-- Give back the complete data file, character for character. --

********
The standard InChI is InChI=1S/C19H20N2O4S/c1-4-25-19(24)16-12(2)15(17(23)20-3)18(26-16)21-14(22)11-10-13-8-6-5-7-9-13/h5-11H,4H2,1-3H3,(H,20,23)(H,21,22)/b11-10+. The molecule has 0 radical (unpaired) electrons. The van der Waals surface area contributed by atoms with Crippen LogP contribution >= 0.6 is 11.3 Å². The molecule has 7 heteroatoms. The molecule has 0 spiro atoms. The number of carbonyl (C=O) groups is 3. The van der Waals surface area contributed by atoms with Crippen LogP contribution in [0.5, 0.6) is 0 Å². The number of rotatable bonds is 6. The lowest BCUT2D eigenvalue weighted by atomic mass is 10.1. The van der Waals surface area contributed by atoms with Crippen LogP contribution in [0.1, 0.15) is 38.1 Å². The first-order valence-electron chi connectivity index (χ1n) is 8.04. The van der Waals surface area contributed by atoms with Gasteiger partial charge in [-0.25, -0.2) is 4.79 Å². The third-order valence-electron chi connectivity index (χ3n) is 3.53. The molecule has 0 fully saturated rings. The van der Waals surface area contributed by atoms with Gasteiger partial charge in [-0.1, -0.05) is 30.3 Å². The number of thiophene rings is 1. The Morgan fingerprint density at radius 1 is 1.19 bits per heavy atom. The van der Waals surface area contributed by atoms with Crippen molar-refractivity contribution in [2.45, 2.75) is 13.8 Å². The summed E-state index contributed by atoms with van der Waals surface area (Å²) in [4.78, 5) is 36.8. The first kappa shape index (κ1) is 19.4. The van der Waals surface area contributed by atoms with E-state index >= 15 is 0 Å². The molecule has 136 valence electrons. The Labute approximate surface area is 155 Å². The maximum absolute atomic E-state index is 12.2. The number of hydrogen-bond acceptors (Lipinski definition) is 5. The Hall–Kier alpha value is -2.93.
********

The standard InChI is InChI=1S/C19H20N2O4S/c1-4-25-19(24)16-12(2)15(17(23)20-3)18(26-16)21-14(22)11-10-13-8-6-5-7-9-13/h5-11H,4H2,1-3H3,(H,20,23)(H,21,22)/b11-10+. The molecule has 0 radical (unpaired) electrons. The van der Waals surface area contributed by atoms with Crippen LogP contribution >= 0.6 is 11.3 Å². The molecule has 7 heteroatoms. The molecule has 0 spiro atoms. The number of carbonyl (C=O) groups is 3. The van der Waals surface area contributed by atoms with Crippen LogP contribution in [0.5, 0.6) is 0 Å². The number of rotatable bonds is 6. The lowest BCUT2D eigenvalue weighted by atomic mass is 10.1. The van der Waals surface area contributed by atoms with Crippen LogP contribution in [0.1, 0.15) is 38.1 Å². The first-order valence-electron chi connectivity index (χ1n) is 8.04. The van der Waals surface area contributed by atoms with Gasteiger partial charge in [-0.25, -0.2) is 4.79 Å². The third-order valence-electron chi connectivity index (χ3n) is 3.53. The molecule has 0 fully saturated rings. The van der Waals surface area contributed by atoms with Gasteiger partial charge in [-0.1, -0.05) is 30.3 Å². The number of thiophene rings is 1. The Morgan fingerprint density at radius 1 is 1.19 bits per heavy atom. The van der Waals surface area contributed by atoms with Crippen molar-refractivity contribution in [2.45, 2.75) is 13.8 Å². The summed E-state index contributed by atoms with van der Waals surface area (Å²) in [4.78, 5) is 36.8. The first kappa shape index (κ1) is 19.4. The van der Waals surface area contributed by atoms with E-state index >= 15 is 0 Å². The molecule has 136 valence electrons. The Labute approximate surface area is 155 Å². The maximum absolute atomic E-state index is 12.2. The number of hydrogen-bond acceptors (Lipinski definition) is 5. The Hall–Kier alpha value is -2.93.